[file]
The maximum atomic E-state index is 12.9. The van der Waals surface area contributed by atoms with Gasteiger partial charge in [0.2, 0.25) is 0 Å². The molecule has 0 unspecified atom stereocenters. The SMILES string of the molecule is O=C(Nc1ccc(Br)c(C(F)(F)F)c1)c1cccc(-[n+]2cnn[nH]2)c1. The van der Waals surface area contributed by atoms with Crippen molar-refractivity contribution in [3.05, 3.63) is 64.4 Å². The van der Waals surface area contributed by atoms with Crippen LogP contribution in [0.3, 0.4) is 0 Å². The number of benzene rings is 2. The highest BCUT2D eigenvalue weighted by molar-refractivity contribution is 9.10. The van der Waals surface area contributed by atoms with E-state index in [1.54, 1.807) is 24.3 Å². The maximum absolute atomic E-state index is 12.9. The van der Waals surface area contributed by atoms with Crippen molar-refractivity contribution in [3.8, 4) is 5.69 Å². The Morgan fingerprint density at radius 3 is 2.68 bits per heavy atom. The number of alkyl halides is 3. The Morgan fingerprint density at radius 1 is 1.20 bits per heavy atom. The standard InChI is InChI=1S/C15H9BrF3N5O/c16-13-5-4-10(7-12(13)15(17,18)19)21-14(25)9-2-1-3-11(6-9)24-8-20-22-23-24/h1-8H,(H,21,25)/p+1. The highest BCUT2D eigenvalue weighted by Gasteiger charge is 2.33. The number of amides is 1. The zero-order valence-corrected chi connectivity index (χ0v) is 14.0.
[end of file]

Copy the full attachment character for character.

The maximum atomic E-state index is 12.9. The van der Waals surface area contributed by atoms with Gasteiger partial charge in [0.2, 0.25) is 0 Å². The molecule has 0 unspecified atom stereocenters. The SMILES string of the molecule is O=C(Nc1ccc(Br)c(C(F)(F)F)c1)c1cccc(-[n+]2cnn[nH]2)c1. The van der Waals surface area contributed by atoms with Crippen molar-refractivity contribution in [3.05, 3.63) is 64.4 Å². The van der Waals surface area contributed by atoms with Crippen LogP contribution in [0.3, 0.4) is 0 Å². The number of benzene rings is 2. The highest BCUT2D eigenvalue weighted by molar-refractivity contribution is 9.10. The van der Waals surface area contributed by atoms with E-state index in [1.54, 1.807) is 24.3 Å². The maximum absolute atomic E-state index is 12.9. The van der Waals surface area contributed by atoms with Crippen molar-refractivity contribution in [3.8, 4) is 5.69 Å². The Morgan fingerprint density at radius 3 is 2.68 bits per heavy atom. The number of alkyl halides is 3. The Morgan fingerprint density at radius 1 is 1.20 bits per heavy atom. The standard InChI is InChI=1S/C15H9BrF3N5O/c16-13-5-4-10(7-12(13)15(17,18)19)21-14(25)9-2-1-3-11(6-9)24-8-20-22-23-24/h1-8H,(H,21,25)/p+1. The highest BCUT2D eigenvalue weighted by Gasteiger charge is 2.33. The number of amides is 1. The zero-order valence-corrected chi connectivity index (χ0v) is 14.0.